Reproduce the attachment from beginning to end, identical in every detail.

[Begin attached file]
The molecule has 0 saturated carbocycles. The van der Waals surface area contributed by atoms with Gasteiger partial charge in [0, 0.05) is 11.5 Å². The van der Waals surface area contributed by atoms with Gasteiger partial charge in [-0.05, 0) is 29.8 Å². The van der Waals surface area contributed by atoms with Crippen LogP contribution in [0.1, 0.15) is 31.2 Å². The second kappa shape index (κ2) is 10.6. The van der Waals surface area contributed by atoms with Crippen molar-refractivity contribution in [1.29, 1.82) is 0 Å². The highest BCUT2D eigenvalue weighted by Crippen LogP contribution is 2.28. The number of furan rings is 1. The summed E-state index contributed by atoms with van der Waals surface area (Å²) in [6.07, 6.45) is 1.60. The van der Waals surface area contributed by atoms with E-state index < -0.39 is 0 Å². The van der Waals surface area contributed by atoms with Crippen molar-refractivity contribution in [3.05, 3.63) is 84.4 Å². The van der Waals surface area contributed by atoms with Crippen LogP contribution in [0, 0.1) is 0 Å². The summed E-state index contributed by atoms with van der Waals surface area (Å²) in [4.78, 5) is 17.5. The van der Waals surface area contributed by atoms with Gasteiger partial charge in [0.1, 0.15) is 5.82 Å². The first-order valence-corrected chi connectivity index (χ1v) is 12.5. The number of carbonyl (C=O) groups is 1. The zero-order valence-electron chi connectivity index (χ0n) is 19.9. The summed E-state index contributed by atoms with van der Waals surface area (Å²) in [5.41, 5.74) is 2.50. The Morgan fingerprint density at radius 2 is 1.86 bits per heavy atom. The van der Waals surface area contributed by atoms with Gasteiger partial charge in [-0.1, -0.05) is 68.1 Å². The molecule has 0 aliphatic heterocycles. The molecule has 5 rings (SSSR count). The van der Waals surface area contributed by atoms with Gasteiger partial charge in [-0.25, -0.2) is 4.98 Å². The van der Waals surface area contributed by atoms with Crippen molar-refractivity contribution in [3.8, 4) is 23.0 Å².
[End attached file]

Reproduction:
The molecule has 0 saturated carbocycles. The van der Waals surface area contributed by atoms with Gasteiger partial charge in [0, 0.05) is 11.5 Å². The van der Waals surface area contributed by atoms with Gasteiger partial charge in [-0.05, 0) is 29.8 Å². The van der Waals surface area contributed by atoms with Crippen LogP contribution in [0.1, 0.15) is 31.2 Å². The second kappa shape index (κ2) is 10.6. The van der Waals surface area contributed by atoms with Crippen molar-refractivity contribution in [1.29, 1.82) is 0 Å². The highest BCUT2D eigenvalue weighted by Crippen LogP contribution is 2.28. The number of furan rings is 1. The summed E-state index contributed by atoms with van der Waals surface area (Å²) in [6.07, 6.45) is 1.60. The van der Waals surface area contributed by atoms with E-state index < -0.39 is 0 Å². The van der Waals surface area contributed by atoms with Crippen molar-refractivity contribution in [3.05, 3.63) is 84.4 Å². The van der Waals surface area contributed by atoms with Crippen LogP contribution in [0, 0.1) is 0 Å². The summed E-state index contributed by atoms with van der Waals surface area (Å²) in [4.78, 5) is 17.5. The van der Waals surface area contributed by atoms with Gasteiger partial charge in [0.1, 0.15) is 5.82 Å². The first-order valence-corrected chi connectivity index (χ1v) is 12.5. The number of carbonyl (C=O) groups is 1. The zero-order valence-electron chi connectivity index (χ0n) is 19.9. The summed E-state index contributed by atoms with van der Waals surface area (Å²) in [5.41, 5.74) is 2.50. The Morgan fingerprint density at radius 2 is 1.86 bits per heavy atom. The van der Waals surface area contributed by atoms with Gasteiger partial charge in [-0.1, -0.05) is 68.1 Å². The molecule has 0 aliphatic heterocycles. The molecule has 5 rings (SSSR count). The van der Waals surface area contributed by atoms with Gasteiger partial charge in [-0.25, -0.2) is 4.98 Å². The van der Waals surface area contributed by atoms with Crippen molar-refractivity contribution in [3.8, 4) is 23.0 Å².